If you are interested in getting a reptile as a pet, bearded dragons are hard to beat. These charismatic lizards from Down Under are friendly and relatively easy to care for. They grow up to two feet in length and can live up to 15 years. If they are fed and housed properly, they can provide many years of companionship.
- Inland Bearded Dragon: Pogona vitticeps
- Native to rocky, semi-desert regions bordering forests in Australia
- Captive life span: 8-15 years
- Size: up to 18-24 in (45-61 cm) nose to tail
- Weight: 10-18 oz (283-510 gm)
- Color: light tan to dark brown but can darken considerably when threatened
- Sexual maturity: 1-2 years of age
- Identifying features: Adult males have a broader head, thicker tail, darker black beard during breeding season, and more prominent femoral pores (glandular openings along underside of the thighs) than females
- Egg laying: approximately 4-5 weeks after breeding
- Incubation: approximately 60-80 days when incubated at 82°F (27.7°C)
- Clutch size: 18-24 eggs; up to 100% hatchability is common
- Social animals in captivity; usually adapt well to human caretakers
- Diurnal (active during the day) but in the wild, spend hottest part of the day in cool burrows
- Omnivorous: eat vegetables, fruits, flowers, insects, and small vertebrates
- 60-65% plant foods and 30-45% prey items
- Mustard greens, collard greens, turnip greens, kale, dandelion greens, zucchini, sweet potato, broccoli, peas, and grated carrots (Introduce greens and other vegetables from a young age to encourage acceptance in the diet.)
- Crickets, superworms, waxworms, mealworms, pinky mice, and hissing cockroaches (Prey should be fed a healthy diet for 1 to 2 days prior to feeding to pets.)
- Phosphorus-free calcium supplement dusted over greens daily for juveniles (less than 2 years of age) and once or twice weekly for adults
- Fresh water daily
- Well-ventilated, screen-topped tank that closes securely: 10-gallon tank for animals less than 1 year and up to 48x24x24 in (122x61x61 cm) enclosure for adults
- Maintain a temperature gradient from 75-85oF (23.8-29.4°C) in the coolest area and up to 90-100oF (32.2-37.7°C) in a basking area. Use infrared lamps and ceramic heat emitters rather than hot rocks.
- Provide ultraviolet (UV) light in the UVB spectrum. Lack of UVB radiation can cause vitamin D deficiency, inhibit calcium absorption, and result in metabolic bone disease.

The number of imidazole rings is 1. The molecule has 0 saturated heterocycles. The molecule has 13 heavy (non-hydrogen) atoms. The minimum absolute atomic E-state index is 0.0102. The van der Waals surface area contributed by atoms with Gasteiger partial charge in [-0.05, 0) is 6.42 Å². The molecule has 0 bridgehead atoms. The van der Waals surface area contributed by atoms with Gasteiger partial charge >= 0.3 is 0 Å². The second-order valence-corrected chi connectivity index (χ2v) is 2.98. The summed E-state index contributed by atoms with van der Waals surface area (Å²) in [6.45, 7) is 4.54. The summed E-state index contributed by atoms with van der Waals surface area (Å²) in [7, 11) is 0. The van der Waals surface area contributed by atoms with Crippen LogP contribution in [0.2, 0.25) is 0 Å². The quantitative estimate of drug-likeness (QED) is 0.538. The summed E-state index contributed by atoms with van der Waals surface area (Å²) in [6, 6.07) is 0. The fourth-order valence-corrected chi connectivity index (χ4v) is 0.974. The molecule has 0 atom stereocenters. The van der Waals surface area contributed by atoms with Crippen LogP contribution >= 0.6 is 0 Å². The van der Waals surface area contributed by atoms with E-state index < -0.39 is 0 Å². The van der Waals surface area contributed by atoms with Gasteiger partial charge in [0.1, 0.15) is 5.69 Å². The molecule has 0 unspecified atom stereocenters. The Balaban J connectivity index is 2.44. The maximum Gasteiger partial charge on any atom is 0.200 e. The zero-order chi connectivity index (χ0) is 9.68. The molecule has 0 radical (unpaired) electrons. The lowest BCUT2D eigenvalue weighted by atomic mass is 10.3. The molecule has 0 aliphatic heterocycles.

- UVB bulbs come in two forms: fluorescent and mercury vapor. Prices for these lights range from $30 to $75. Replace fluorescent bulbs every 6 to 9 months as UVB bulbs lose UV output over time even though they continue to produce visible light. Mercury vapor UVB bulbs continue to produce UVB radiation and need to be replaced only when they stop producing light.
- Place UVB lights within 12-18 in (30.5-45.7 cm) of the dragon’s basking area. The bulb should not be blocked by glass or plastic, which will filter out beneficial rays.
- Reptile carpet, newspaper, or paper towels as bedding (Avoid shavings, sand, corncob, and fiber pellets, which can irritate the respiratory tract and cause intestinal blockage if ingested.)
- Branches or rocks for climbing and basking, and a hollow log or other “hide box”
- Fresh water in a large pan for soaking (Change the water daily and when soiled.)
- Separate housing for hatchlings; hatchlings may nip at each other, and some adults will eat young
- Complete physical examination every 6 to 12 months
- Consult a veterinarian with experience treating reptiles if you have any questions or concerns about your bearded dragon’s health.
- Annual fecal examination for parasites
- Blood tests as recommended by your veterinarian
Common Medical Disorders
- Egg binding in females
- Intestinal parasites
- Metabolic bone disease
- Traumatic wounds
- Skin and jaw infections